Recently I’ve had to spend some time fiddling with garbage collection at work for new JVM based services and for monitoring existing OSS services. In discussing the JVM and it’s GC fun with a friend an interesting question came up: Why is garbage collection such a big deal? A second point also met our attention: Most people don’t know what garbage collection is and that it’s happening right under their noses.
Why You Should Give A Fuck
Garbage In, Garbage Out
Why does garbage collection exist? The simple answer is because memory management is hard. I spent my fair share of time writing C wherein I had to malloc and free everything. This really fucking tedious and error-prone. It’s probably worth spending a bit of time talking about what these manual systems do.
Basic, run-of-the-mill allocators use heap allocation. Every time you ask for memory with
malloc the system looks for an unused chunk of memory of the size requested. If it can’t find it then it will increase the heap. When you call
free the previously allocated chunks of memory are freed for other uses. This can cause fragmentation and decrease the overall efficiency and speed of your program. Searching for free memory and expanding the heap are not free. Hahah, free.
There are probably lots of other problems with allocators and the Wikipedia article above lists all manner of alternative allocators to address the shortcomings you may run in to. Suffice it to say that manual memory management isn’t as easy as it sounds and it’s very tedious to do effectively in a large program.
Automatic Memory Management
Garbage collection is old. It was invented by John McCarthy in 195-fucking-9 for use with Lisp. The basic idea is that the system keeps track of the allocation of memory and when it is no longer used. Then it automatically frees the memory so you don’t have to. This decreases or eliminates many common programming errors such as dangling pointers, double frees and many types of leaks.
garbage collection: ˈgärbij kəˈlekSHən noun the practice of mortgaging performance— Cory ᕕ( ᐛ )ᕗ Watson (@gphat) January 22, 2015
Garbage collection isn’t a panacea though. This automation comes with costs such as tracking overhead and lack of predicability. Since there’s a bunch of bookkeeping to be done the allocation of memory and tracking of it’s use adds overhead to the running program. When GC decides to run, you have little control over it as the developer.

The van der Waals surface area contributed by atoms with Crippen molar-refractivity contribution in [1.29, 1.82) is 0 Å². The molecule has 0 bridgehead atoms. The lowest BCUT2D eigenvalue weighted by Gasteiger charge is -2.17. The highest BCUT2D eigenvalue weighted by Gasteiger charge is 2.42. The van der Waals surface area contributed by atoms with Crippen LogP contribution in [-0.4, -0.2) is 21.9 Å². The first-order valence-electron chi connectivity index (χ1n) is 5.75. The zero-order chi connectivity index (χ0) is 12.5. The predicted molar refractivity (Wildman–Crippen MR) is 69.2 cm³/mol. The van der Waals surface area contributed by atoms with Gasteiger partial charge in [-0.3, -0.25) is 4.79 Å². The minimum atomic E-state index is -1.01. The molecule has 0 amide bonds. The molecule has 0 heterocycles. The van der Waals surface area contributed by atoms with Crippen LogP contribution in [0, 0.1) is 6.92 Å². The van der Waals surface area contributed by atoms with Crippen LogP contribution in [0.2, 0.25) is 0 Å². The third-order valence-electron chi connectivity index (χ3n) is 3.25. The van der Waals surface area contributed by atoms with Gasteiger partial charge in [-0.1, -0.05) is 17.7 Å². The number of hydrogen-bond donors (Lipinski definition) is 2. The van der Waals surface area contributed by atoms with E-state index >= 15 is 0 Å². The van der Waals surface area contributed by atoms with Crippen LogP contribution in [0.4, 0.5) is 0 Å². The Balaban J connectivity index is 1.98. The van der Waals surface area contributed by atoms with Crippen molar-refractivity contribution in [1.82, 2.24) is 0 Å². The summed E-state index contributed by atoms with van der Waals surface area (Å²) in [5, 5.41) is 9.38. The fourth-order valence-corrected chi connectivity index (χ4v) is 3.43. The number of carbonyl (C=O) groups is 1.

Sneaky GC: Reference Counting
When you think of garbage collection I bet you think of Java and get all dismissive. We’ll come back to Java. First, let’s talk about the sneaky GC that’s happening in your beloved languages:
Python < 2 used reference counting. Python > 2, confusingly uses “reference counting and garbage collection”. To detect cycles Python uses the count of allocated objects versus deallocated objects and, at a certain threshold, performs a collection. This collection goes around looking for cycles to free. You can find your threshold with:
There is evidently some sort of generational collection going on in there. The point of this isn’t to teach you how Python GC works, though. It’s to point out that it’s not magic.
For some reason I’ve been more in tune with Ruby’s GC journeys over the years. Before version 2 Ruby used a simple mark and sweep system. When it ran out of space for new shit, the collector would run and free any objects that were no longer referenced. Each object had a flag in it containing information about current references. In Ruby 2.0 things changed to use bitmap marking. In Ruby 2.1 generational GC was added.
Not so simple now, eh?
Like any complex machine, Java has a lot of knobs, switches, bells and whistles. Because of the breadth of workloads for Java and, I imagine, because of the technical nature of it’s virtual machine, there are lots of GC options for Java.
The choices exist because Java takes the stance that no single garbage collection implementation is right for all workloads. The above dynamic languages are proof that your approach to GC must change as a language matures. Furthermore it is a dance to balance different workloads with your GC implementation. Java’s GC is modular and therefore some burden is placed on the engineer to figure out how best to use it.
The important choices are between throughput and latency. Throughput optimizes for really fast allocations, but has the downside of low pause times and unpredictable latency. Other collectors offer lower latency and pause times but have lower throughput.
The Tip Of The Iceberg
The above should give you some reasonable understanding of why GC is such a Big Deal™. Java catches shit for being complicated in this regard. This is a tradeoff of complexity for customization! Even your friendly neighborhood scripting languages make use of garbage collection and the effects can be surprising. In the future, we’ll spend more time discussing garbage collection!